The Elements of Malicious Criminal Prosecution and Civil Damages Claims
I. The Elements of Malicious Criminal Prosecution:
To recover for malicious prosecution, a plaintiff must prove: (1) a criminal proceeding was commenced against the plaintiff; (2) the defendant initiated or procured the proceeding; (3) the proceeding was terminated in the plaintiff’s favor; (4) the plaintiff was innocent of the crime charged; (5) the defendant lacked probable cause to initiate the criminal proceeding; (6) the defendant acted with malice; and (7) the plaintiff suffered damages. Id. (citing Richey v. Brookshire Grocery Co., 952 S.W.2d 515, 517 (Tex. 1997)). In the present case, Plaintiff proves the following:
- On June 7, 2010, Defendants Sheriff B.B. Browning, Assistant DA Shannon Salyer had Plaintiff arrested, handcuffed, booked, mug shot, fingerprinted, incarcerated, and a criminal proceeding was commenced against Plaintiff.
- Defendants Sheriff B.B. Browning, and Assistant DA Shannon Salyer, and Judge Hope Kurtz initiated and Defendants Roberts, Koop, et al. procured the proceeding with fraudulent affidavits/complaints. Sheriff Browning, Assistant DA Salyer and Magistrate Judge Hope played active roles in starting or continuing, with malice and a lack of probable cause, the two criminal charges, procured, directed by Roberts, Cox/Koop/ARPI, et al., and aided by Jay Workman, Emily Allen, and Port Lavaca Wave. All the named Defendants were responsible in some way for the initiation or continuation of the baseless, frivolous suit, and must be held liable for malicious prosecution in the abuse or misuse of the legal process.
- The proceeding was terminated in Plaintiff’s favor on 4/24/2012 in that the DA had the two criminal cases dismissed after 23 months of undue delay without getting a public jury trial as Plaintiff had demanded in writing. The DA’s Motion to Dismiss was ORDERED, ADJUDGED, DECREED AND GRANTED by Judge Hernandez on April 24, 2012.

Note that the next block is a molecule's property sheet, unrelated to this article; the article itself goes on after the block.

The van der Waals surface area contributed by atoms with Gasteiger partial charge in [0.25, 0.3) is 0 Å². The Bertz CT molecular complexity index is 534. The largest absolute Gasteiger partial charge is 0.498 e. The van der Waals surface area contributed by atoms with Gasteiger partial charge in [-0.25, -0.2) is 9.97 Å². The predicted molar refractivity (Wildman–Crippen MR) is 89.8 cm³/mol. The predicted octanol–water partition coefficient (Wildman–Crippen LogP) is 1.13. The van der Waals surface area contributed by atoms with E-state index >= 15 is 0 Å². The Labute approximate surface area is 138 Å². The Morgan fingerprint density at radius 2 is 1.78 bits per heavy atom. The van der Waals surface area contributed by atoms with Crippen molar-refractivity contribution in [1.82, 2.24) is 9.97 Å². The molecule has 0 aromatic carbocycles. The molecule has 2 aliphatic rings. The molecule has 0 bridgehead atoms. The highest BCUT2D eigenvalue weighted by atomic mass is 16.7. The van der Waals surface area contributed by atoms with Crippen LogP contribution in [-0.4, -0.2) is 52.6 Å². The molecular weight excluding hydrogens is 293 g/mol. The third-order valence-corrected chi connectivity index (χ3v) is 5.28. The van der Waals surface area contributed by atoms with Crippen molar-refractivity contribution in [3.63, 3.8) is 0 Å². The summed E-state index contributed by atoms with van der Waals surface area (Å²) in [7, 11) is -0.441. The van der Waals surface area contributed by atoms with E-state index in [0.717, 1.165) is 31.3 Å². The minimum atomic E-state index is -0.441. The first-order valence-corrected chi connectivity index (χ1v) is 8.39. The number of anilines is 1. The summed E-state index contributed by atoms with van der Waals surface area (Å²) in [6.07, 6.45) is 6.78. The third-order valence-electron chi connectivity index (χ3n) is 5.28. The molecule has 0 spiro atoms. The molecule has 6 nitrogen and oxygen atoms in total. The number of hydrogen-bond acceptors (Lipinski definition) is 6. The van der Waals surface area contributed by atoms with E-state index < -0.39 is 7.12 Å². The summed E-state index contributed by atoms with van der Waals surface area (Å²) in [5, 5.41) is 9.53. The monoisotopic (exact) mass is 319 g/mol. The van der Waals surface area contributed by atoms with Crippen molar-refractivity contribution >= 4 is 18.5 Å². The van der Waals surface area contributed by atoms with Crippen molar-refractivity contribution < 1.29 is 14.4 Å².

- Plaintiff was innocent of the crimes charged because the 87 Texas precedents he cited had clearly and convincingly demonstrated that a notice of lis pendens does not create a lien, that it is only a “Memorandum” or an “Affidavit”, that filing and refusing to release notices of lis pendens was an “absolute privilege”, that it was not a crime, and that (a) “The purpose of the lis pendens doctrine is not to give notice that a cla[i]mant has filed suit to assert the claim – only that he has a claim.” Paddock v. Williamson, 9 S.W.2d 452, 455 (Tex. Civ. App. – Beaumont 1928, writ ref’d); (b) “The act of filing the suit was absolutely privileged.” See Prappas v. Meyerland Community Improvement Association, 795 S.W.2d 794 (Tex. App.1990, reh’g of writ overruled) (filing of the lis pendens, even if not authorized by statute, is absolutely privileged and ‘does not turn on the presence or absence of good faith’); Griffin v. Rowden, 702 S.W.2d 692 (Tex.App.1985, writ ref’d n.r.e.) (lis pendens absolutely privileged). 
- Defendants Sheriff B.B. Browning, Assistant DA Shannon Salyer, Judge Hope Kurtz, et al. lacked probable cause to initiate the criminal proceeding in light of the controlling case law. Sheriff Browning, Assistant DA Salyer and Magistrate Judge Hope who began or continued the two criminal cases did not have probable cause to do so. In other words, they did not have a reasonable belief in Plaintiff’s guilt or liability. In the present case, the complaint, information, or indictment was dismissed without a plea of guilty or nolo contendere being entered; and the attorney general determines that the complaint, information, or indictment presented against the person was dismissed because: (A) the presentment was made on mistake, false information, or other similar basis, indicating absence of probable cause to believe, at the time of the dismissal, the person committed the offense. See TEX CP. CODE ANN. § 104.0035.
- The court will look at several factors: 1) the sources were unreliable; 2) a great body of case law on lis pendens was available; 3) obtaining such information required only a little effort in conducting proper legal research; 4) no opportunities were given to Plaintiff to offer an explanation; 5) Plaintiff’s reputation was totally ruined; and 6) a speedy judicial action in the original two cases was required by the 6th Amendment.